It will be further apparent that adjusting and setting of time is effected by the simple and trouble-free operation of moving the stop post from engagement in one to another preferred aperture 18.
In the case illustrated, the sweep of the arm is approximately 180° and is such that the effective sweep, that is, the travel of the arm is about 360°. In practice, by appropriately positioning the switches S1 and S2, the sweep can be extended to about 350° with an effective travel of about 700°, or near two revolutions of the arm. Such a capability is highly desirable, and extends the potential operating range of the timer to nearly twice that of timers wherein the effective range is necessarily less than one revolution of a clock motor shaft.
In addition to the foregoing, and as shown in the drawings, the timer A includes fine adjusting or setting means F to effect opening and closing of the switch S2 synchronously with opening and closing of switch S1 or to delay closing and advance opening of switch S1. The means F includes a setting screw 21 threadedly engaged through the outer end portion of the arm B to project from the opposite (leading and/or trailing) sides thereof. The opposite ends of the setting screw serve to engage the trigger 15 of switch S1 and post 19 of the means R which they oppose, in advance and instead of actual engagement of the arm on or with the said trigger and post. The length of the set screw being fixed, it does not affect or vary the travel or sweep of the arm. However, by advancing the screw 21 one direction or the other, through the arm, the circumferential location of the outer end or cam face 17 of the arm is shifted and actuation of the switch S2 is varied or adjusted with respect to acutation of the switch S1.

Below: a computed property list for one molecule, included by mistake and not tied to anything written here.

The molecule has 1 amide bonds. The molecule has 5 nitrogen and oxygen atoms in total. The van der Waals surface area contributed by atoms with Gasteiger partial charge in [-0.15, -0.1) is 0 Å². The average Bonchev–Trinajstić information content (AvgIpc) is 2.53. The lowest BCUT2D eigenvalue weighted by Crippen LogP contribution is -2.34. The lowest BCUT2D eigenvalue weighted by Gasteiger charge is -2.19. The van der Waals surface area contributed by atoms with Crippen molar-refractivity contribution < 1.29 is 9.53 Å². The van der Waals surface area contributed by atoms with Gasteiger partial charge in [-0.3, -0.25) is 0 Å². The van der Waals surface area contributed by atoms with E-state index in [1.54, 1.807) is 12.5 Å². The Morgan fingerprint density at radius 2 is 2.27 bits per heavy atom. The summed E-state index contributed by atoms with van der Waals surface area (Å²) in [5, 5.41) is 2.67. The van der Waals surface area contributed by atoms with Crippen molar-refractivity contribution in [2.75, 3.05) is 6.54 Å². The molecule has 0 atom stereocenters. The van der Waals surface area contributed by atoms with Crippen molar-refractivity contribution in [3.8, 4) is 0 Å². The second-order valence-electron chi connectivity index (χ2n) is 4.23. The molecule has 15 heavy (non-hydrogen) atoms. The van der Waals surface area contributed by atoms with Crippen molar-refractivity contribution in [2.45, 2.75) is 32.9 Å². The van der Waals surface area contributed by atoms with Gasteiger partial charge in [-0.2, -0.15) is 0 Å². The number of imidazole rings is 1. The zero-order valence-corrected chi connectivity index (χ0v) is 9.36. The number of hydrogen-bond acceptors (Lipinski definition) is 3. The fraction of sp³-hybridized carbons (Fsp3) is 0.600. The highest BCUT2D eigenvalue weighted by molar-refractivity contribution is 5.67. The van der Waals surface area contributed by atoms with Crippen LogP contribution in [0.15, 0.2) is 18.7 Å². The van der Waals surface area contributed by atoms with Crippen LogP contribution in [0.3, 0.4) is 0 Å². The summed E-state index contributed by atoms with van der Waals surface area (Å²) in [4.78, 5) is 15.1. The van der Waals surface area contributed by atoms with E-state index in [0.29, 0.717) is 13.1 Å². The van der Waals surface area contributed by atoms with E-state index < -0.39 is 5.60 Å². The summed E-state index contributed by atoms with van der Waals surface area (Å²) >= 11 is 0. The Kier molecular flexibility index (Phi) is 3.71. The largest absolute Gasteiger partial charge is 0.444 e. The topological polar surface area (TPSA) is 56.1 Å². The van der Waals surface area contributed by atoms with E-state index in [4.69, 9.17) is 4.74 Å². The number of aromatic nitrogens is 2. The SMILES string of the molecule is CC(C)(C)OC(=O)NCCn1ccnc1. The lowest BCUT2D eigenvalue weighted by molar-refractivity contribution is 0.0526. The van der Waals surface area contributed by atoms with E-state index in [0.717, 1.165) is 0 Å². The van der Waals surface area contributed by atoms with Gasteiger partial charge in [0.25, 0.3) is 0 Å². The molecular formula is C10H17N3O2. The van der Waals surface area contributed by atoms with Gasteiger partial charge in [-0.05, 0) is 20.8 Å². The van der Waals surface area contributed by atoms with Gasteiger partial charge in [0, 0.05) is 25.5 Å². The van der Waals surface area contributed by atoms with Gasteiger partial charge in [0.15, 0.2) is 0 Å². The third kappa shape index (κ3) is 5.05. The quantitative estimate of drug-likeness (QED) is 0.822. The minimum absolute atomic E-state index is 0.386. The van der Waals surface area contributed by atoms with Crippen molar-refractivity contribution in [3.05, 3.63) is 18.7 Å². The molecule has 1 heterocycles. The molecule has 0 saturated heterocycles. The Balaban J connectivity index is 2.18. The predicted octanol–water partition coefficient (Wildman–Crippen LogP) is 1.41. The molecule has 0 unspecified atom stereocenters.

In practice, the adjustment of time afforded by the means F can be preferably such that the adjusting of the time to time intervals between the changes afforded by the means R can be effected.
In operation, the switches are normally held actuated or open by the arm B and the timer is at rest. Upon closing of the switch S3, the motor is energized and, since the arm is stopped against clockwise rotation by the switch S1, drives the arm counter-clockwise closing switches S1 and S2. The switch S3 can then be let to open. The arm B moves into stopped engagement with the post 19 of the means R and immediately reverses direction and moves back to engage and open switch S2 (within a set timed interval) and to engage, open and stop against switch S1, completing its cycle of operation and setting itself for recyclings.
In the form of the invention shown in FIGS. 4 and 5, the same basic structures as provided in the first form of the invention is provided, with the exception of the stop means R1. The stop means R1 includes a plurality of radially and circumferentially spaced solenoid units U about the axis of the shaft 14. The units U are mounted on the rear surface 12 of the chassis 10 and carry stop post 191 on their cases, for front and rear shifting. The posts 191 project forwardly through openings in the chassis 10, are normally in a rear position where they are clear of the arm B and are selectively energizable to shift the posts 191 forward into stopping position in the path of the arm B.
Each of the units U is under control of a suitable selector switching means (not shown) whereby any one of the several time periods afforded by the means R1 can be selected, each time the timer is cycled.